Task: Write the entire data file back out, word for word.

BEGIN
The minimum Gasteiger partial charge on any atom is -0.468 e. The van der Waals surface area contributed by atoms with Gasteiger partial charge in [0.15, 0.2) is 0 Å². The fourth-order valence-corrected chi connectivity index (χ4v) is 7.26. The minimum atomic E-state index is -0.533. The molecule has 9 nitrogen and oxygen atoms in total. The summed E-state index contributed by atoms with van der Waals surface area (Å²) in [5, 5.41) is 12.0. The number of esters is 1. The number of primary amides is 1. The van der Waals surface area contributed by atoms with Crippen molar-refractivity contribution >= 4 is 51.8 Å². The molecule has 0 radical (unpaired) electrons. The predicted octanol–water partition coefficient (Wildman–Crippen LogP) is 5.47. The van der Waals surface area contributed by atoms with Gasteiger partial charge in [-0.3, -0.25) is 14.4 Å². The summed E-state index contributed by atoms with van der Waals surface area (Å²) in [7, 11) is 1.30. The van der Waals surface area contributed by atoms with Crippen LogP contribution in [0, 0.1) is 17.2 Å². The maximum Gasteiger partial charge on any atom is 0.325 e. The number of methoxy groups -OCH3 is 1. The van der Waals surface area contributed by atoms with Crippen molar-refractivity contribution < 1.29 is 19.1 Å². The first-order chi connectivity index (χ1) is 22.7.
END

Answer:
The minimum Gasteiger partial charge on any atom is -0.468 e. The van der Waals surface area contributed by atoms with Gasteiger partial charge in [0.15, 0.2) is 0 Å². The fourth-order valence-corrected chi connectivity index (χ4v) is 7.26. The minimum atomic E-state index is -0.533. The molecule has 9 nitrogen and oxygen atoms in total. The summed E-state index contributed by atoms with van der Waals surface area (Å²) in [5, 5.41) is 12.0. The number of esters is 1. The number of primary amides is 1. The van der Waals surface area contributed by atoms with Crippen molar-refractivity contribution >= 4 is 51.8 Å². The molecule has 0 radical (unpaired) electrons. The predicted octanol–water partition coefficient (Wildman–Crippen LogP) is 5.47. The van der Waals surface area contributed by atoms with Gasteiger partial charge in [-0.3, -0.25) is 14.4 Å². The summed E-state index contributed by atoms with van der Waals surface area (Å²) in [7, 11) is 1.30. The van der Waals surface area contributed by atoms with Crippen LogP contribution in [0, 0.1) is 17.2 Å². The maximum Gasteiger partial charge on any atom is 0.325 e. The number of methoxy groups -OCH3 is 1. The van der Waals surface area contributed by atoms with Crippen molar-refractivity contribution < 1.29 is 19.1 Å². The first-order chi connectivity index (χ1) is 22.7.